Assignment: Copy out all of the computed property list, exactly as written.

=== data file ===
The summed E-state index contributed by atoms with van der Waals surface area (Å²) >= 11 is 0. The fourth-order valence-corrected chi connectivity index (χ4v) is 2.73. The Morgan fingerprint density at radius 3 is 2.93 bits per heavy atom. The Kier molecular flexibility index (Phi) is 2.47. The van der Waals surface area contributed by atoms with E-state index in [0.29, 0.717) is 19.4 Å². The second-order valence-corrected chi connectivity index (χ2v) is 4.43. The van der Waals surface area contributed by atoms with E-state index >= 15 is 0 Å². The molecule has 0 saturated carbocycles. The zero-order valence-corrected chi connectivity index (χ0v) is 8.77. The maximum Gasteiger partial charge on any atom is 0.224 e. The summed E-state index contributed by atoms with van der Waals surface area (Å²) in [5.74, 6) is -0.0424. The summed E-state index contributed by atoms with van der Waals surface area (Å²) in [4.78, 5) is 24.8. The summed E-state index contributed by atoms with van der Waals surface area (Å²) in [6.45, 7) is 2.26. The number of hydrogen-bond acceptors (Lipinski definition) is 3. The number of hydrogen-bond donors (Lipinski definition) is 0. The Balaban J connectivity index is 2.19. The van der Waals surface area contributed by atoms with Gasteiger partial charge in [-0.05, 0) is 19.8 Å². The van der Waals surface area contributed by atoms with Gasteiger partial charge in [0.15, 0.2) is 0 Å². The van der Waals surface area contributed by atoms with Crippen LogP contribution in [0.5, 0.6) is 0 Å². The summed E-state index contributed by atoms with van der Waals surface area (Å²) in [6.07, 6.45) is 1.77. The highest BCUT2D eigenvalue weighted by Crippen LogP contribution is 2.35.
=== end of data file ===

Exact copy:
The summed E-state index contributed by atoms with van der Waals surface area (Å²) >= 11 is 0. The fourth-order valence-corrected chi connectivity index (χ4v) is 2.73. The Morgan fingerprint density at radius 3 is 2.93 bits per heavy atom. The Kier molecular flexibility index (Phi) is 2.47. The van der Waals surface area contributed by atoms with E-state index in [0.29, 0.717) is 19.4 Å². The second-order valence-corrected chi connectivity index (χ2v) is 4.43. The van der Waals surface area contributed by atoms with E-state index >= 15 is 0 Å². The molecule has 0 saturated carbocycles. The zero-order valence-corrected chi connectivity index (χ0v) is 8.77. The maximum Gasteiger partial charge on any atom is 0.224 e. The summed E-state index contributed by atoms with van der Waals surface area (Å²) in [5.74, 6) is -0.0424. The summed E-state index contributed by atoms with van der Waals surface area (Å²) in [4.78, 5) is 24.8. The summed E-state index contributed by atoms with van der Waals surface area (Å²) in [6.45, 7) is 2.26. The number of hydrogen-bond acceptors (Lipinski definition) is 3. The number of hydrogen-bond donors (Lipinski definition) is 0. The Balaban J connectivity index is 2.19. The van der Waals surface area contributed by atoms with Gasteiger partial charge in [-0.05, 0) is 19.8 Å². The van der Waals surface area contributed by atoms with Gasteiger partial charge in [0.15, 0.2) is 0 Å². The van der Waals surface area contributed by atoms with Crippen LogP contribution in [0.5, 0.6) is 0 Å². The summed E-state index contributed by atoms with van der Waals surface area (Å²) in [6.07, 6.45) is 1.77. The highest BCUT2D eigenvalue weighted by Crippen LogP contribution is 2.35.